Mullen/Ridgway: looks promising for the next war.

I'm drawing a total blank on Chizik.

Not Bad for a Terrible Baseball Town

I don't want to talk about the Braves' performance last night against a last-minute fill-in for the Nats, so let's talk about local TV and radio ratings. Through Sports Media Watch, I found this article, which lists how teams have been followed in their local markets. The Braves' ratings are up this year, although they're still only in the middle of the pack in baseball. I did find it interesting that the Braves, who play in the sometimes-proclaimed worst sports city in the Milky Way, are one place in the local ratings away from the Yankees, who play in a city that some in the media (usually based in New York, a shocking coincidence) proclaim as the best baseball city in the country. As a national proposition, the Yankees are a more popular team because of their legions of bandwagonistas. If we are just judging sports towns, in 2010, they aren't penetrating their local market any better than the Braves are and they are behind 11 other teams in that regard.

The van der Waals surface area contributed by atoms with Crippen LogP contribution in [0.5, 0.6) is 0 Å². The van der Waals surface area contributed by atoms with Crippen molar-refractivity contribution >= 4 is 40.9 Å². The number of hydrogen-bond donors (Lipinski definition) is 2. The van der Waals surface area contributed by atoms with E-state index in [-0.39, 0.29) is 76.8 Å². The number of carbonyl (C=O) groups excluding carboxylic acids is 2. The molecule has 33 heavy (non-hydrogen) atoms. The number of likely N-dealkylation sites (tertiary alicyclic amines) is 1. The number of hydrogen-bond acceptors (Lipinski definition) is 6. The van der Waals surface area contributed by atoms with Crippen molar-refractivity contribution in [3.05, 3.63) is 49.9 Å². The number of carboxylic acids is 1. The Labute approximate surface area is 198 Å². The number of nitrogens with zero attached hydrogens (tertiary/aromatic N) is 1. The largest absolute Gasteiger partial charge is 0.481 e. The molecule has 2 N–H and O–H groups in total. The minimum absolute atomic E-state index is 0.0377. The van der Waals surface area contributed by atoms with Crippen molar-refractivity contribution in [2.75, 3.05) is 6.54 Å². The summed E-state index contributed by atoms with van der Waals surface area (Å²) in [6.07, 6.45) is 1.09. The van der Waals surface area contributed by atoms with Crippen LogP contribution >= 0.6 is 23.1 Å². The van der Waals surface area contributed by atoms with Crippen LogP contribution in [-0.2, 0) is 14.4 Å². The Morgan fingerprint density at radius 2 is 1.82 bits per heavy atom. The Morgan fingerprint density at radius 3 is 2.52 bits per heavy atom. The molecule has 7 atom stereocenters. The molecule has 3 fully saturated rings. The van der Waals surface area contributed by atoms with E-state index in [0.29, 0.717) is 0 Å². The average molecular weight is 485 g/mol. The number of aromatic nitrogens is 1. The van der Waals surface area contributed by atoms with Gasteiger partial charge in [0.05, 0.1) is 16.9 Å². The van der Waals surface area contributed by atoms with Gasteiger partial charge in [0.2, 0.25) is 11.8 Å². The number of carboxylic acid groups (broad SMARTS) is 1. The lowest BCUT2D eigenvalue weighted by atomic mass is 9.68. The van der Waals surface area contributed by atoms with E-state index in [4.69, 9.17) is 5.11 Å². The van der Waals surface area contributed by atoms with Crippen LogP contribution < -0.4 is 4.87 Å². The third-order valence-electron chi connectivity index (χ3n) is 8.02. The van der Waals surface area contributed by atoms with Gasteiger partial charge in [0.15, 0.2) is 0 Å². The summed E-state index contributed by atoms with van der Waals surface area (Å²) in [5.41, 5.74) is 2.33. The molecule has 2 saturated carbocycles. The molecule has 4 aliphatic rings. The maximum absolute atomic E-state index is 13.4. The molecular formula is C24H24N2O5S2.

(Two counters. First, the Yankees have to share their market with another team. Second, this might be a particularly good year for the Braves because they are in first place and they have unleashed Jason Heyward on the world. Then again, the Yankees are the defending champions, which one would think would cause a bounce in the local ratings. I'm not sure how a team wins the World Series and then sees its local ratings go down the next year. Maybe New Yorkers have figured out that only October matters? Viva college football!)